American Pomological Society Heading with apple graphic

Shepard Award

for best scientific paper published in the Journal of the American Pomological Society

Paul Howe Shepard 1890-1961

Shepard Award Recipients to Date


 

History of Shepard Award

(Updated from: Fruit Varieties Journal 46(1):24-26 1992 by David W. Ramming)

The Shepard Award was instituted to recognize outstanding research and to promote the publication of good research in the official publication of the American Pomological Society. Currently the Shepard Award is presented for the best research paper published each year in Journal of the American Pomological Society.

The American Pomological Society first presented an award in 1961 for the two best papers in Volume 14 of Fruit Varieties and Horticultural Digest. This was coordinated by Dr. Andrew Leon Havis and the prize consisted of the five most recent volumes of Fruit Varieties and Horticultural Digest bound between hard covers, or a book of the winner’s choice (price limit set by the Secretary).

In 1962 this award was named the Paul Howe Shepard Award in honor of Paul Howe Shepard, the deceased past president of the American Pomological Society. Paul Shepard had served as president in 1995-60 and on the executive board in 1961. Paul Shepard was awarded the Wilder Certificate at the 73rd Annual American Pomological Society Meeting in 1959 for his many horticultural achievements. A bibliography on Dr. Shepard was published in Fruit Varieties and Horticultural Digest in 1962, 16(2):28. He was born in 1890 and died unexpectedly at the American Society for Horticultural Science Annual Meeting in 1961. In 1983 it was voted to drop the book award completely and to only present a Certificate of Award.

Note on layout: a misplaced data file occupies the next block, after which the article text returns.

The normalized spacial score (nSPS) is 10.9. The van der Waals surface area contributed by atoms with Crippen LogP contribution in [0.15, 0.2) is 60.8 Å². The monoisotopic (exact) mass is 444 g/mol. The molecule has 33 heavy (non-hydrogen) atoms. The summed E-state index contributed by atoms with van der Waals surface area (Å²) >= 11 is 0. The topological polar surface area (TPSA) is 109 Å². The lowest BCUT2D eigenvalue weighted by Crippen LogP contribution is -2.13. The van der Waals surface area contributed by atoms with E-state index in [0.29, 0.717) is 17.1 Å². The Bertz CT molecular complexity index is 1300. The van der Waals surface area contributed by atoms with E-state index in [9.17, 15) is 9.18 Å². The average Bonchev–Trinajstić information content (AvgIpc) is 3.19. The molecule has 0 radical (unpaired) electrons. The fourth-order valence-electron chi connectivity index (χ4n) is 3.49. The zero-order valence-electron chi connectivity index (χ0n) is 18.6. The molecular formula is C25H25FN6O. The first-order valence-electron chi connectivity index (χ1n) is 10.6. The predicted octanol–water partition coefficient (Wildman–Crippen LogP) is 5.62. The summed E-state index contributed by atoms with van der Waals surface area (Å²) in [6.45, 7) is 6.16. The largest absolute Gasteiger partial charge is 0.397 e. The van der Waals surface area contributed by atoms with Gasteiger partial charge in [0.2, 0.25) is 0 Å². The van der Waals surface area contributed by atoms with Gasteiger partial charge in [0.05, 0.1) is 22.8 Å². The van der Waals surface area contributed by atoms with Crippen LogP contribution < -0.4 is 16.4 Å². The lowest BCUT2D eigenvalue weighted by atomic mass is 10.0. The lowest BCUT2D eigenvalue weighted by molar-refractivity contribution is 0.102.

The following criteria are used to choose the best paper:
  1. The paper must be a research paper. It should receive a higher rating if the research findings are replicated (for example, rootstock trials replicated at least twice either by year or location). Observational reports will not be rated as highly unless they contain very useful or unusual information.
  2. The paper contains new, useful and/or unusual information.
  3. The information is presented in a clear and accurate manner:
  4. The information is useful to a large part of the American Pomological Society membership.
The chairs for the Shepard Award Committees have been:

We hope that the Shepard Award will continue to give incentive to researchers to publish outstanding research in the Journal of the American Pomological Society.

Page last updated on 13 December 2001